Review your notes at the end of each day and write down your thoughts. We love OneNote for this. I can compile everything in one place (notes, drawings, pictures, and handouts) and have it on all my devices. Many conferences are also creating shared Google Docs so that anyone can add in their thoughts and reflections collectively. Check out the conference hashtags as well to see what presenters and participants have posted. It’s also a good idea at the end of the day, when you are exhausted and walking back to your hotel to just take some time and think:

  • What did you see that challenged you?
  • What do you still have questions about?
  • How can you take what you learned and apply it to your students?

Don’t Be A Hoarder, Share Your Learning

Think about if you shared what you learned with 5 people and those 5 people shared with 5 others and so on. The learning becomes so much more valuable. Find ways to share both at the conference (social media is great for that) and when you get back to your school/district. Did you attend as a member of a team? Have your team take 5 mins and share all the resources with those that couldn’t attend during a staff meeting. Flying solo? Post your notes to Twitter or on your blog. However you decide to share, just be sure to share!

Conferences are a cornucopia of people, ideas, and inspiration at your fingertips. Rarely is one surrounded by tens of thousands of professionals learning and sharing around a common goal other than at a large conference. And what an awesome mission and common goal our profession shares, improving teaching and learning for our students!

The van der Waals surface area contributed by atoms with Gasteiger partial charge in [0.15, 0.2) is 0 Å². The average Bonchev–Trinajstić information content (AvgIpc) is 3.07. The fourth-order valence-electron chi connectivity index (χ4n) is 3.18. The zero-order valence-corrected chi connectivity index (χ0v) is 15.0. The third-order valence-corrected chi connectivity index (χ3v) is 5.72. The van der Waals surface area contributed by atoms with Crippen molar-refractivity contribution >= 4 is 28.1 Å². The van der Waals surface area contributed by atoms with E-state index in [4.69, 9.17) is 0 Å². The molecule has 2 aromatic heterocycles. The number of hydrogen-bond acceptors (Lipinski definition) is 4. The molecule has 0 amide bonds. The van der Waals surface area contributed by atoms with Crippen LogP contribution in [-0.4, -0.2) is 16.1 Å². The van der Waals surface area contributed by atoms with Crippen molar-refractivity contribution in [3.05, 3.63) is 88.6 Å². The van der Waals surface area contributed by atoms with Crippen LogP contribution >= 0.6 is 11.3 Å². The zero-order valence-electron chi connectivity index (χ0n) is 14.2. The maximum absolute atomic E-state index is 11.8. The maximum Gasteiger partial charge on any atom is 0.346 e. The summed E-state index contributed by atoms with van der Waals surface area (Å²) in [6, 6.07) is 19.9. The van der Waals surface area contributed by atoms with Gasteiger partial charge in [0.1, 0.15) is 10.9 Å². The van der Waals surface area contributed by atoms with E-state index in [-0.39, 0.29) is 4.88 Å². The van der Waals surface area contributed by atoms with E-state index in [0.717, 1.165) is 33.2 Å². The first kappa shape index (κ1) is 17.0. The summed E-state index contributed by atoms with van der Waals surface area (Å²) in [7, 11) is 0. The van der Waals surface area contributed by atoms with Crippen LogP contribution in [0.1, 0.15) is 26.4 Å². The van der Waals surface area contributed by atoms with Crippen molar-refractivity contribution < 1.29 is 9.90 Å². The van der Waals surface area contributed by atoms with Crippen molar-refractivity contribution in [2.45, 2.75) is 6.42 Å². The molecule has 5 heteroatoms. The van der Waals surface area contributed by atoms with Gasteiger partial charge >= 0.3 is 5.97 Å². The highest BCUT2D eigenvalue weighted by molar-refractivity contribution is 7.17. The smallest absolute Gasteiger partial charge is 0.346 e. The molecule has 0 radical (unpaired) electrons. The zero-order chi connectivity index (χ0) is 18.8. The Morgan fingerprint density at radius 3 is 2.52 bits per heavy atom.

Enjoy your learning this summer and if you happen to be at ISTE19 be sure to stop by and say hello!

ISTE Ignite::: Flat Earth, 9/11, Anti-Vax: Things People Doubt in the Digital Age of Information

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Photo Credit: Shawn McCusker, Thank you, friend!

This year, I pushed my comfort level and gave an Ignite (5 mins. 20 slides) at ISTE in Chicago. It was my first time presenting in this format and I chose to speak about a topic that I am passionate about – How to Develop Healthy Skepticism and Fact-Checking in Students.

I started off with a personal story from college about a girl on my floor who was sucked into a cult…

Armed with flyers and a headful of answers, Cassandra pushed her way into our room and began her recruitment speech.

The misinformation of today is more difficult to recognize, posing as websites and Facebook pages. As educators, it is our obligation recognize that the checklists we once used to verify information have a hard time exposing the fake news, half-truths, media-bias, propaganda, fallacies… that we consume on a daily basis.

Critical literacy skills are needed not only for current discourse but also rhetoric in modes we haven’t even considered taking, for instance, Deep Fakes. Fueled by AI, creators are enabled to hijack one’s identity, voice, face, body. Think of it like photoshop on steroids but also with video, and now audio. What was easily recognizable as altered has become so sophisticated that it is almost imperceptible to detect by both human or computer.